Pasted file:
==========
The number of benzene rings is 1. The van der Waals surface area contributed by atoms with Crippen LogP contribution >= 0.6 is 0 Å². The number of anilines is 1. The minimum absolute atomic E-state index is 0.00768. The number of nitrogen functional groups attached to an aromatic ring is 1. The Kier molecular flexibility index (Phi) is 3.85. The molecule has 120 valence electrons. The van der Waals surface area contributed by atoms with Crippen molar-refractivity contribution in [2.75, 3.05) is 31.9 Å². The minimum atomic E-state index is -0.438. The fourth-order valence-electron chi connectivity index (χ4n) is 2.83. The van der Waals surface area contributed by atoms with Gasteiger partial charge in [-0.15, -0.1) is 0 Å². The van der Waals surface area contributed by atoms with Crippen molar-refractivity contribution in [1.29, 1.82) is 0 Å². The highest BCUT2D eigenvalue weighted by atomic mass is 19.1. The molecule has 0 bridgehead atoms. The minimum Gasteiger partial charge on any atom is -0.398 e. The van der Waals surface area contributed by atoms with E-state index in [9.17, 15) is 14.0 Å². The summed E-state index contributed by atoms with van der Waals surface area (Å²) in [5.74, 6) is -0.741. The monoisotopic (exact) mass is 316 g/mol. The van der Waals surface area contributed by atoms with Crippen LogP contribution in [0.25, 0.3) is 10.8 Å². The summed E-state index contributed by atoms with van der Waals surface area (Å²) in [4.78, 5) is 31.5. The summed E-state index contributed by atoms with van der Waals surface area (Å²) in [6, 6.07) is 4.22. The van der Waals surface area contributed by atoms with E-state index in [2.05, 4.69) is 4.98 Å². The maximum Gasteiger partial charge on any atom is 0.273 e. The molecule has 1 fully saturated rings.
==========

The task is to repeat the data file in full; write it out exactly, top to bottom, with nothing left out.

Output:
The number of benzene rings is 1. The van der Waals surface area contributed by atoms with Crippen LogP contribution >= 0.6 is 0 Å². The number of anilines is 1. The minimum absolute atomic E-state index is 0.00768. The number of nitrogen functional groups attached to an aromatic ring is 1. The Kier molecular flexibility index (Phi) is 3.85. The molecule has 120 valence electrons. The van der Waals surface area contributed by atoms with Crippen molar-refractivity contribution in [2.75, 3.05) is 31.9 Å². The minimum atomic E-state index is -0.438. The fourth-order valence-electron chi connectivity index (χ4n) is 2.83. The van der Waals surface area contributed by atoms with Gasteiger partial charge in [-0.15, -0.1) is 0 Å². The van der Waals surface area contributed by atoms with Crippen molar-refractivity contribution in [1.29, 1.82) is 0 Å². The highest BCUT2D eigenvalue weighted by atomic mass is 19.1. The molecule has 0 bridgehead atoms. The minimum Gasteiger partial charge on any atom is -0.398 e. The van der Waals surface area contributed by atoms with E-state index in [9.17, 15) is 14.0 Å². The summed E-state index contributed by atoms with van der Waals surface area (Å²) in [5.74, 6) is -0.741. The monoisotopic (exact) mass is 316 g/mol. The van der Waals surface area contributed by atoms with Crippen LogP contribution in [0.25, 0.3) is 10.8 Å². The summed E-state index contributed by atoms with van der Waals surface area (Å²) in [4.78, 5) is 31.5. The summed E-state index contributed by atoms with van der Waals surface area (Å²) in [6, 6.07) is 4.22. The van der Waals surface area contributed by atoms with E-state index in [2.05, 4.69) is 4.98 Å². The maximum Gasteiger partial charge on any atom is 0.273 e. The molecule has 1 fully saturated rings.